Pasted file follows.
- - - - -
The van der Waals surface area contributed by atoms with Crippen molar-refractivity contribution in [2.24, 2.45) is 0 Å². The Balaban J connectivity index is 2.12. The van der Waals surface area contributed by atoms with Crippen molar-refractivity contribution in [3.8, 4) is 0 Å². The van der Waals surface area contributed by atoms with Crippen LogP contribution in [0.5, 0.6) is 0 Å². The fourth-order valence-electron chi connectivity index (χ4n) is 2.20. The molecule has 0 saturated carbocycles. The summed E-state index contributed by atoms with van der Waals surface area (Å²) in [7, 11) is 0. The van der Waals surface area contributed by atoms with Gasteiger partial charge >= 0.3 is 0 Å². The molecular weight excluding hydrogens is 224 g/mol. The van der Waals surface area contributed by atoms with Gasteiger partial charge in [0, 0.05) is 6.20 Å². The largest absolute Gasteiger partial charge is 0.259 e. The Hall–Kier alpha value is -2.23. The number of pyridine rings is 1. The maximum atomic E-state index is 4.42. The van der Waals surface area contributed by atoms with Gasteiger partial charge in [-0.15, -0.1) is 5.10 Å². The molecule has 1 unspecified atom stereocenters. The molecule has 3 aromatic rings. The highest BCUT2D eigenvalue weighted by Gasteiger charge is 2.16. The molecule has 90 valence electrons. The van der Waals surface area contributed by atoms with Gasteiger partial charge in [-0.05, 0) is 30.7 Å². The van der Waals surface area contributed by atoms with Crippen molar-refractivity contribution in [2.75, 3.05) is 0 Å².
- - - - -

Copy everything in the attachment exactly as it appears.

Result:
The van der Waals surface area contributed by atoms with Crippen molar-refractivity contribution in [2.24, 2.45) is 0 Å². The Balaban J connectivity index is 2.12. The van der Waals surface area contributed by atoms with Crippen molar-refractivity contribution in [3.8, 4) is 0 Å². The van der Waals surface area contributed by atoms with Crippen LogP contribution in [0.5, 0.6) is 0 Å². The fourth-order valence-electron chi connectivity index (χ4n) is 2.20. The molecule has 0 saturated carbocycles. The summed E-state index contributed by atoms with van der Waals surface area (Å²) in [7, 11) is 0. The van der Waals surface area contributed by atoms with Gasteiger partial charge >= 0.3 is 0 Å². The molecular weight excluding hydrogens is 224 g/mol. The van der Waals surface area contributed by atoms with Gasteiger partial charge in [0, 0.05) is 6.20 Å². The largest absolute Gasteiger partial charge is 0.259 e. The Hall–Kier alpha value is -2.23. The number of pyridine rings is 1. The maximum atomic E-state index is 4.42. The van der Waals surface area contributed by atoms with Gasteiger partial charge in [-0.15, -0.1) is 5.10 Å². The molecule has 1 unspecified atom stereocenters. The molecule has 3 aromatic rings. The highest BCUT2D eigenvalue weighted by Gasteiger charge is 2.16. The molecule has 90 valence electrons. The van der Waals surface area contributed by atoms with Gasteiger partial charge in [-0.05, 0) is 30.7 Å². The van der Waals surface area contributed by atoms with Crippen molar-refractivity contribution in [2.75, 3.05) is 0 Å².